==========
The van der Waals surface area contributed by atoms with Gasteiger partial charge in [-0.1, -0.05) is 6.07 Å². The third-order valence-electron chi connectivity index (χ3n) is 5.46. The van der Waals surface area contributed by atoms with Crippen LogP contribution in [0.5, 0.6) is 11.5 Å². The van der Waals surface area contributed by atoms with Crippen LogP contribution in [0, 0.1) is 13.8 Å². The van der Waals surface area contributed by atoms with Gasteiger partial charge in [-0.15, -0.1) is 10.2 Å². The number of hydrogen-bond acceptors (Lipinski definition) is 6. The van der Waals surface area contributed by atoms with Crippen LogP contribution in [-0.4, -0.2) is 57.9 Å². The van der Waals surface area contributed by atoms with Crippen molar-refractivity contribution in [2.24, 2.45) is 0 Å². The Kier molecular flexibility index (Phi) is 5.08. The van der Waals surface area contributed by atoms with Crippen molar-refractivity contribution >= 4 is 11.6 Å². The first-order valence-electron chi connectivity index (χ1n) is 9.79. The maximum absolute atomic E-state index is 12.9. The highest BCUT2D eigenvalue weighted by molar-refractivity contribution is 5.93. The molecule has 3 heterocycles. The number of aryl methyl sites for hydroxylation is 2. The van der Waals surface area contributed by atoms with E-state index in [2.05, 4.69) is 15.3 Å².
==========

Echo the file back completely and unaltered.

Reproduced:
The van der Waals surface area contributed by atoms with Gasteiger partial charge in [-0.1, -0.05) is 6.07 Å². The third-order valence-electron chi connectivity index (χ3n) is 5.46. The van der Waals surface area contributed by atoms with Crippen LogP contribution in [0.5, 0.6) is 11.5 Å². The van der Waals surface area contributed by atoms with Crippen LogP contribution in [0, 0.1) is 13.8 Å². The van der Waals surface area contributed by atoms with Gasteiger partial charge in [-0.15, -0.1) is 10.2 Å². The number of hydrogen-bond acceptors (Lipinski definition) is 6. The van der Waals surface area contributed by atoms with Crippen LogP contribution in [-0.4, -0.2) is 57.9 Å². The van der Waals surface area contributed by atoms with Crippen molar-refractivity contribution in [2.24, 2.45) is 0 Å². The Kier molecular flexibility index (Phi) is 5.08. The van der Waals surface area contributed by atoms with Crippen molar-refractivity contribution >= 4 is 11.6 Å². The first-order valence-electron chi connectivity index (χ1n) is 9.79. The maximum absolute atomic E-state index is 12.9. The highest BCUT2D eigenvalue weighted by molar-refractivity contribution is 5.93. The molecule has 3 heterocycles. The number of aryl methyl sites for hydroxylation is 2. The van der Waals surface area contributed by atoms with E-state index in [2.05, 4.69) is 15.3 Å².